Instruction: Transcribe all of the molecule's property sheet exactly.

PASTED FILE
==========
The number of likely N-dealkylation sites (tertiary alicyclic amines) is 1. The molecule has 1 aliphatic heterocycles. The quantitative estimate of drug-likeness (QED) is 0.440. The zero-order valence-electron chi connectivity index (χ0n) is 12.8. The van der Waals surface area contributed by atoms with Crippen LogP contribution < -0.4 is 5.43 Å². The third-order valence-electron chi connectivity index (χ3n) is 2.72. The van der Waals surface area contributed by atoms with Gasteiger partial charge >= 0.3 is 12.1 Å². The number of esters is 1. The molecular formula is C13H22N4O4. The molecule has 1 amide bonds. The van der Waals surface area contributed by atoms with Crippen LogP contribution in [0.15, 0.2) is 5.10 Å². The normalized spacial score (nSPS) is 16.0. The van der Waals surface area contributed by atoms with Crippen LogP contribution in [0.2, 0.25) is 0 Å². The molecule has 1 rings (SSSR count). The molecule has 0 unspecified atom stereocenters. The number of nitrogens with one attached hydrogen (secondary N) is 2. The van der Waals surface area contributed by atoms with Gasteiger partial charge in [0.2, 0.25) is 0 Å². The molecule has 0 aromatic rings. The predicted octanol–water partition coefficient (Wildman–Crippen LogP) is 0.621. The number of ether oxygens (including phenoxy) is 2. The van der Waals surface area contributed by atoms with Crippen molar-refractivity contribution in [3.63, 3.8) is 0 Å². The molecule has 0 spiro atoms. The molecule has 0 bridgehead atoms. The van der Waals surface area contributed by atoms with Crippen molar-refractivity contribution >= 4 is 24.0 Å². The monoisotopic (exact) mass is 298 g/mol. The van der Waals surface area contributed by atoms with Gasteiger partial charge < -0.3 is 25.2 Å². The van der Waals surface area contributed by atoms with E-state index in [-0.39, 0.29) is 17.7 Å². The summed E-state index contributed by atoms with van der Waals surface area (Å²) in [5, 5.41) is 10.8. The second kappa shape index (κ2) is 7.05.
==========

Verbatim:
The number of likely N-dealkylation sites (tertiary alicyclic amines) is 1. The molecule has 1 aliphatic heterocycles. The quantitative estimate of drug-likeness (QED) is 0.440. The zero-order valence-electron chi connectivity index (χ0n) is 12.8. The van der Waals surface area contributed by atoms with Crippen LogP contribution < -0.4 is 5.43 Å². The third-order valence-electron chi connectivity index (χ3n) is 2.72. The van der Waals surface area contributed by atoms with Gasteiger partial charge >= 0.3 is 12.1 Å². The number of esters is 1. The molecular formula is C13H22N4O4. The molecule has 1 amide bonds. The van der Waals surface area contributed by atoms with Crippen LogP contribution in [0.15, 0.2) is 5.10 Å². The normalized spacial score (nSPS) is 16.0. The van der Waals surface area contributed by atoms with Crippen LogP contribution in [0.2, 0.25) is 0 Å². The molecule has 1 rings (SSSR count). The molecule has 0 unspecified atom stereocenters. The number of nitrogens with one attached hydrogen (secondary N) is 2. The van der Waals surface area contributed by atoms with Gasteiger partial charge in [0.2, 0.25) is 0 Å². The molecule has 0 aromatic rings. The predicted octanol–water partition coefficient (Wildman–Crippen LogP) is 0.621. The number of ether oxygens (including phenoxy) is 2. The van der Waals surface area contributed by atoms with Crippen molar-refractivity contribution in [3.63, 3.8) is 0 Å². The molecule has 0 spiro atoms. The molecule has 0 bridgehead atoms. The van der Waals surface area contributed by atoms with Crippen molar-refractivity contribution >= 4 is 24.0 Å². The monoisotopic (exact) mass is 298 g/mol. The van der Waals surface area contributed by atoms with Gasteiger partial charge < -0.3 is 25.2 Å². The van der Waals surface area contributed by atoms with E-state index in [-0.39, 0.29) is 17.7 Å². The summed E-state index contributed by atoms with van der Waals surface area (Å²) in [5, 5.41) is 10.8. The second kappa shape index (κ2) is 7.05.